Grenfell Tower fire: Cladding supplier distances itself from disaster as profits rise

The firm that supplied the cladding used on Grenfell Tower has reported higher than expected profits as it moves to absolve itself of blame for the devastating fire.

Arconic made profits of $212m (£162m) in the three months to the end of June – the period including the 14 June inferno that killed at least 80 people – an increase of 57 per cent from the same quarter of the previous year. 

It has announced it will no longer sell its Reynobond PE panels for high-rise blocks because it has no control over their installation.

It also raised its forecast for annual revenue to $12.7bn (£9.7) from $12.3bn (£9.4), thanks to better than expected sales.

“The business increased revenue and profitability, continued to expand margins and take out cost,” said David Hess, Arconic’s interim chief executive. “We ended the first half of 2017 with significantly less debt, a strong cash position and good liquidity.”

The company now faces several class-action lawsuits that accuse it of making false and misleading statements related to its sales of the panels from plaintiffs who are complaining about the 7 per cent fall in the value of its shares in the wake of the catastrophe.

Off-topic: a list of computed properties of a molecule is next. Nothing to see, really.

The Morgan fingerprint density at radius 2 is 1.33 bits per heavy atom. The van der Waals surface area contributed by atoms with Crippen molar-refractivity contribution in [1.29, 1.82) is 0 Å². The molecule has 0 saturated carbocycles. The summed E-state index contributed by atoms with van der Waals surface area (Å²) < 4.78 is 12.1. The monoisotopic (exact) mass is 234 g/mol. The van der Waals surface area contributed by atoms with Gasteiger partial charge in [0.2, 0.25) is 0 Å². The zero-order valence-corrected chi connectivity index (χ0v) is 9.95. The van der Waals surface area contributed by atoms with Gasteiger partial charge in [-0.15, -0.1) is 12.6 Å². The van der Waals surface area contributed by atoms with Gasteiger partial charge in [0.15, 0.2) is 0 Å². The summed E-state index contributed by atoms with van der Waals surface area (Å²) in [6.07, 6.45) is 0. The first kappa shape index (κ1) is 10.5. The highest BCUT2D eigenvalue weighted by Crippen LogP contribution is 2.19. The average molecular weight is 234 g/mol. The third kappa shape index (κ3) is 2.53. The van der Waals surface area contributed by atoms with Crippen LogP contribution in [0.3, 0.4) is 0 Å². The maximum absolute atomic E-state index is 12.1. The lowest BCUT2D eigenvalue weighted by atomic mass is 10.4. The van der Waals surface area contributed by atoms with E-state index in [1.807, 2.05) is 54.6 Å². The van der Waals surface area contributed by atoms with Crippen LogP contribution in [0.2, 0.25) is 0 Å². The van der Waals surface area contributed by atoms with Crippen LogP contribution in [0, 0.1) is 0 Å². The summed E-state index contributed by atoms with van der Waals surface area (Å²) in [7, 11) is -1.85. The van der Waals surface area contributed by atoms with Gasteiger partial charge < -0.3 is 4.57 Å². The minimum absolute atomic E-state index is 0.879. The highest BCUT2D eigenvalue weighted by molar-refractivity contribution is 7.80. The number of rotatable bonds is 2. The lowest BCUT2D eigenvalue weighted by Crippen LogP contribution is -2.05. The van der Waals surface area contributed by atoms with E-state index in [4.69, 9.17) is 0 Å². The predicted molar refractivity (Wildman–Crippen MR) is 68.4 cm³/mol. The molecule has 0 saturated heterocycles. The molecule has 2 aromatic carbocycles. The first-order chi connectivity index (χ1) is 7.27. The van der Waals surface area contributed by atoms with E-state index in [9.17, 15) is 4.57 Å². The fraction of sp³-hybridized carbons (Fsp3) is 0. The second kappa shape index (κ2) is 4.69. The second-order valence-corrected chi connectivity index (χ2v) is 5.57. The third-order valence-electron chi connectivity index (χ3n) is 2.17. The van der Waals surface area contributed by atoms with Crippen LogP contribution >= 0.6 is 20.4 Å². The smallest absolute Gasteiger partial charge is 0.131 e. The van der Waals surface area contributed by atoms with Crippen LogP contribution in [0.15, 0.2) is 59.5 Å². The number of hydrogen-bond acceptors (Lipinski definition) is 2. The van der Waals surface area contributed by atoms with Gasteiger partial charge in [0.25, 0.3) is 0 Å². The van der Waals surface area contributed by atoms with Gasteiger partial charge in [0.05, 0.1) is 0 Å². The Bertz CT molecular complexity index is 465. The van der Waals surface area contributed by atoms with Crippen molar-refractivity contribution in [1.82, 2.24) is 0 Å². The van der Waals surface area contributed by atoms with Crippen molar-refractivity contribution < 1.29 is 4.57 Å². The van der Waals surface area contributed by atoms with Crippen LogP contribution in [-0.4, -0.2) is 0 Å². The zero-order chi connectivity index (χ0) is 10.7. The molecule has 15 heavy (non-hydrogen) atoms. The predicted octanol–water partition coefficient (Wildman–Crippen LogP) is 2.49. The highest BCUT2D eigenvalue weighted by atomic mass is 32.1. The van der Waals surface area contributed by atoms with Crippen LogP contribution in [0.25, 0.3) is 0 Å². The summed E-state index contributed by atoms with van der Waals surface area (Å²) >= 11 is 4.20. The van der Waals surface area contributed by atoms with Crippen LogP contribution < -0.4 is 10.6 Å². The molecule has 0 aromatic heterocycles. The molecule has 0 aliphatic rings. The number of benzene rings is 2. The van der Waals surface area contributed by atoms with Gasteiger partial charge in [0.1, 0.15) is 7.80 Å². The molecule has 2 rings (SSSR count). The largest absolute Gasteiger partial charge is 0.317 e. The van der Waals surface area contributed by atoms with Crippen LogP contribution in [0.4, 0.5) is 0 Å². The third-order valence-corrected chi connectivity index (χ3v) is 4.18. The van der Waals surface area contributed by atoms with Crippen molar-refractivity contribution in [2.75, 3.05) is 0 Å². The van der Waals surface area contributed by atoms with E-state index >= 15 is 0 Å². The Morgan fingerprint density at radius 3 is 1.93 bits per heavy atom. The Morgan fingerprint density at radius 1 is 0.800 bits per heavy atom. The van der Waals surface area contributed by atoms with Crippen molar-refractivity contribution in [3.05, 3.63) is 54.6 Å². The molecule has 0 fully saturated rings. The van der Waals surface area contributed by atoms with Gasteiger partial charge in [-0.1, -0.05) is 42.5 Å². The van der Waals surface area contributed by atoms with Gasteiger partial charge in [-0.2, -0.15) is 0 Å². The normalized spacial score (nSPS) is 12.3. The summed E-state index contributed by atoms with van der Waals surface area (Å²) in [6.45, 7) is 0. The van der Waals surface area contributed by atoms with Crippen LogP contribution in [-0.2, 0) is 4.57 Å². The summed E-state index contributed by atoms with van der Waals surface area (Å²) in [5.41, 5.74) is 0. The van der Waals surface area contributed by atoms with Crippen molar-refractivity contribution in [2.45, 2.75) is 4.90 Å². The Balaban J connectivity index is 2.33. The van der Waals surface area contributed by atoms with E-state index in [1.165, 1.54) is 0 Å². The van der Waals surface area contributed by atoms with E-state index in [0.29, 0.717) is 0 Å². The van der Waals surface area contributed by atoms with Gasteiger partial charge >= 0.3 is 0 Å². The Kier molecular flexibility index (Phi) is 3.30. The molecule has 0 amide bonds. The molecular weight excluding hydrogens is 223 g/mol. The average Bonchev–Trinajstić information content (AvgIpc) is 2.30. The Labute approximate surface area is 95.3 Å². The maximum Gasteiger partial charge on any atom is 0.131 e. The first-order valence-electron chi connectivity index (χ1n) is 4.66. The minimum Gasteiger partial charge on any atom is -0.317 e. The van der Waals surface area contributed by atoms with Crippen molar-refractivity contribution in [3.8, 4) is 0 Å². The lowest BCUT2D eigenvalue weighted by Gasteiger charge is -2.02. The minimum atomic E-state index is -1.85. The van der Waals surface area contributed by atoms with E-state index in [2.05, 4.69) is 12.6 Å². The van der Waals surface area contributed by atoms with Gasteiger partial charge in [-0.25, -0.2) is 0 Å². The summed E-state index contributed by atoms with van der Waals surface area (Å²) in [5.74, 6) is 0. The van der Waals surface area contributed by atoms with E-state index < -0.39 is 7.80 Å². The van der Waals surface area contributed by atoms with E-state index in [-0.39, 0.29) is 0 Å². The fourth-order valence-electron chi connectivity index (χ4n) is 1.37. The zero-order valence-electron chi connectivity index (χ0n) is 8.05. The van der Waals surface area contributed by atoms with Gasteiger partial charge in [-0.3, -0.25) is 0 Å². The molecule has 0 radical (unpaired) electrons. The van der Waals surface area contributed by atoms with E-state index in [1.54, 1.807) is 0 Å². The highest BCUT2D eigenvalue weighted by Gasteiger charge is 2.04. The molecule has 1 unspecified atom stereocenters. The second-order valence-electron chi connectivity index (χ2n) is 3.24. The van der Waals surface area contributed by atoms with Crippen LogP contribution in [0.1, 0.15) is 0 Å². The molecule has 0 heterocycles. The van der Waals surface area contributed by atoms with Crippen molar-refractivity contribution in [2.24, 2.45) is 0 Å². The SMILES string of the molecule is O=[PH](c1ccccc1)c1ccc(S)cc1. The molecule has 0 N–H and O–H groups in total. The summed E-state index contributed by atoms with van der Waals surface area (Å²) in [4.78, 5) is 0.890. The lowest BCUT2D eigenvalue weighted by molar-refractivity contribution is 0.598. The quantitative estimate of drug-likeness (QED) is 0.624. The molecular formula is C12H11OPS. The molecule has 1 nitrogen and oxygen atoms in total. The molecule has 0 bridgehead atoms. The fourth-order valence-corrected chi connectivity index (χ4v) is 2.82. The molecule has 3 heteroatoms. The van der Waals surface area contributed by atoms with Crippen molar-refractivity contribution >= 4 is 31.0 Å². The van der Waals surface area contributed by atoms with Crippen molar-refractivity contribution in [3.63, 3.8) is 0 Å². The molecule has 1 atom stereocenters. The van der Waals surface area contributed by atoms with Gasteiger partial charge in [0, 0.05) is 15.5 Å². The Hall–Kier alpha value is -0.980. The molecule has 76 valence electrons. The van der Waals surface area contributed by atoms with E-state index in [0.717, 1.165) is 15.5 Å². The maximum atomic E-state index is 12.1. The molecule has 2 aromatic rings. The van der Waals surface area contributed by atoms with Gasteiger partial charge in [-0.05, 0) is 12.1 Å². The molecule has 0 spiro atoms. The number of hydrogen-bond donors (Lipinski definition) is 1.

Since the fire – the deadliest in the UK for more than a century – tests have shown that at least 149 high-rise buildings in 45 different local authorities in the UK have failed cladding safety tests.

The Reynobond PE panels used in the cladding of Grenfell were the cheapest of three options including panels with a fire resistant core, suitable for buildings up to 30 metres, and panels with a non-combustible core, for buildings above that height, outlined in Arconic’s own leaflet.

Its website continues to promote the cladding as part of “beautiful, secure and sustainable buildings” used by millions of people around the world.

Grenfell Tower was more than 60 metres tall.

Arconic, known as Alcoa Inc…

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